A RECOVERING alcoholic who drank so much he was convinced a vending machine was a relative has shunned the booze and turned his life around.

David Richardson, 51, lost his job, family, and dignity from drinking, regularly consuming up to 12 cans of lager and three litres of cider a day.

His problems started as a teenager when he would enjoy drinking at weekends with pals.

The father-of-two explained: “I started drinking as a teenager but didn’t know when to stop.

“When I got a job in a pub, that just made things worse.”

In his 20s, David worked at Possilpark's now demolished Hawthorn Bar, but spent much of his free time drinking and was unable to keep down the job.

His late shifts and boozing also caused problems with his partner, their son and her parents who they stayed with, and soon the relationship broke down.

David, from Possilpark, explained: “One month I was in New York with pals on a trip, the next I was begging and asking people for money in Saracen.

“I just let everything build up, I gave up everything for drink.”

At his lowest point, David said he would “let anyone with a carry out” in to his ground floor flat - whether he knew them or not.

The flat on Stonyhurst Street became a drinking den with people coming at all times of day and night.

David said: “Everybody just chapped the window.

“If I saw they had a blue carryout bag, they’d get in. I used to hide my cans in the washing machine, with clothes on top of them, so that other people in the flat wouldn’t steal them.

“I was begging on Saracen Street for money too, I was a complete tramp."

David was eventually unable to afford electricity, heating or food and contracted Tuberculosis from drinking out of the same container as someone infected with the disease.

His mind and body had also become so destroyed with alcohol he would hallucinate and believed he could see things that weren’t there.

Unbeknown to David, this was the start of Alcohol-Related Brain Damage (ARBD).

He said: “I believed there was a family living in my close and I had taken them in and let them stay in my house.

“My friend Ricky came round one night and I said he had to be quiet as this family were sleeping in the other room.

“There was nobody there at all.

“Another time I had been in hospital and was taking to a [vending] machine thinking it was my nephew.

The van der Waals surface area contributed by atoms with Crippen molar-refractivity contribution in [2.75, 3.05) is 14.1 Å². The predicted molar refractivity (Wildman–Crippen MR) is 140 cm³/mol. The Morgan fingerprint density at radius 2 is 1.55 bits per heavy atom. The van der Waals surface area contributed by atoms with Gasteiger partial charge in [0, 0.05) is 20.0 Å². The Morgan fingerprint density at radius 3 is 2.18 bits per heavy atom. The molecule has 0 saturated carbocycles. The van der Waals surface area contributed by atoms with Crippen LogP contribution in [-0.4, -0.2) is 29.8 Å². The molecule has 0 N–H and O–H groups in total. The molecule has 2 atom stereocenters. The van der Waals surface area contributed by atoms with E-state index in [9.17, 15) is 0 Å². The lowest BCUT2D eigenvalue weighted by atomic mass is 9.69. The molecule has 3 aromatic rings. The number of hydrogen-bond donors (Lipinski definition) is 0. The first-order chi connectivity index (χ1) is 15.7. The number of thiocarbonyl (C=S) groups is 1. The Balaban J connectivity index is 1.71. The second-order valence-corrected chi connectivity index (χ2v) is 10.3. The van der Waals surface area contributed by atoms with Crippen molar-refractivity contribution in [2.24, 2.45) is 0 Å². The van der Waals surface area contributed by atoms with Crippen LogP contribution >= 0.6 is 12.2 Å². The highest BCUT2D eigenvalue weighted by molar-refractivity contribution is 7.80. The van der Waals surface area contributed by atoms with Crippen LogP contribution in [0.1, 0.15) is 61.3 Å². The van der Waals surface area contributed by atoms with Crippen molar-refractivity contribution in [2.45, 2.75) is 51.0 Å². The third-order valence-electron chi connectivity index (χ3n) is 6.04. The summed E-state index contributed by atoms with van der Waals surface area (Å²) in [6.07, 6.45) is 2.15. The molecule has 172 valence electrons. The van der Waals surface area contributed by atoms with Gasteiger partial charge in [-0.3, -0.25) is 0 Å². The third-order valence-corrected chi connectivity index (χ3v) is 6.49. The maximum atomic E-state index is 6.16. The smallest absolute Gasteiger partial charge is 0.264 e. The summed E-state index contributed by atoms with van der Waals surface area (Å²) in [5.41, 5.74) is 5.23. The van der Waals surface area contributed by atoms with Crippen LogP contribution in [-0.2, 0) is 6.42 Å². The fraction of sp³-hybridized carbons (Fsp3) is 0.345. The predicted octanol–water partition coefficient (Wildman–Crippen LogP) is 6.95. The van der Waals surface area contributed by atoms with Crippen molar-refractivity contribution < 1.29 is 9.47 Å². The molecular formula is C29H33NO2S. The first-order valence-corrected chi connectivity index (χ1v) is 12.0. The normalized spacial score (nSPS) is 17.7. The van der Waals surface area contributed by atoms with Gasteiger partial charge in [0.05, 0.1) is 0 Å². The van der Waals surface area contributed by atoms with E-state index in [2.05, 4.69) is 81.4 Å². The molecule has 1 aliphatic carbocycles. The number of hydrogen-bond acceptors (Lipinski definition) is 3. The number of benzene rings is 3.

“I thought this machine was speaking to me, I genuinely believed I was having a conversation with my nephew.”

David hated being in his flat so much that he stayed with family members during the day, only returning at night.

However his bad habits started to wear on his relatives, who had given him “more than one last chance”, and David lost contact with the majority of his family.

His brother William was one of the only siblings who still kept in touch and it was he who managed to convince him to stop drinking.

David explained: “In 2009 I took an alcoholic seizure and died.

“They brought me back to life in the ambulance, and now I’ve been diagnosed with heart failure.

“Its non-curable and the doctors say the chances of sudden death are very real.

“Eventually I went to the Royal Infirmary, where I was for 13 weeks. I’ve never seen my brother cry but he did that time.

“He held my hand and said ‘ We’re going to lose you.’

“I decided from that day, when I got out of hospital in 2009, that I wouldn’t touch alcohol again.”

David kept his promise, and has been teetotal since that day, staying abstinent through the deaths of his brother William and best friend Ricky six years ago.

The effects of David’s decades of drinking have had a long-term impact on his health, and he often has memory problems.

However a range of charities and agencies in Glasgow have joined together to help him get his life back on track.

The ARBD team from NHS Greater Glasgow and Clyde greatly helped the 51-year-old to deal with his problems and helped him secure a new tenancy which David says has changed his life.

He also went on a 20week course designed for people with brain injuries, run by charity Momentum.

The course helped him develop basic skills again, including reading, writing, cooking and socialising with others.

In 2012, he began volunteering in a British Heart Foundation shop to get more structure and responsibility back in his life.

David said: “ I didn’t expect to last a day in there.

“I just thought I’d go and see what it was like.”

David enjoyed the work so much he has now been awarded a five years’ service certificate from the charity.

Along with helping in the charity shop, David works with Penumbra - an organisation which supports people with ARBD and mental illness.

He acts as a peer support volunteer to help other people with a diagnosis of ARBD , giving them hope that recovery can and does happen.

David’s next hope is to reunite with his family and his two children - a son and daughter - who he has not seen for a long time.

He said: “I know I had a lot of last chances and let people down but I’ve changed my life, and everything is different now.”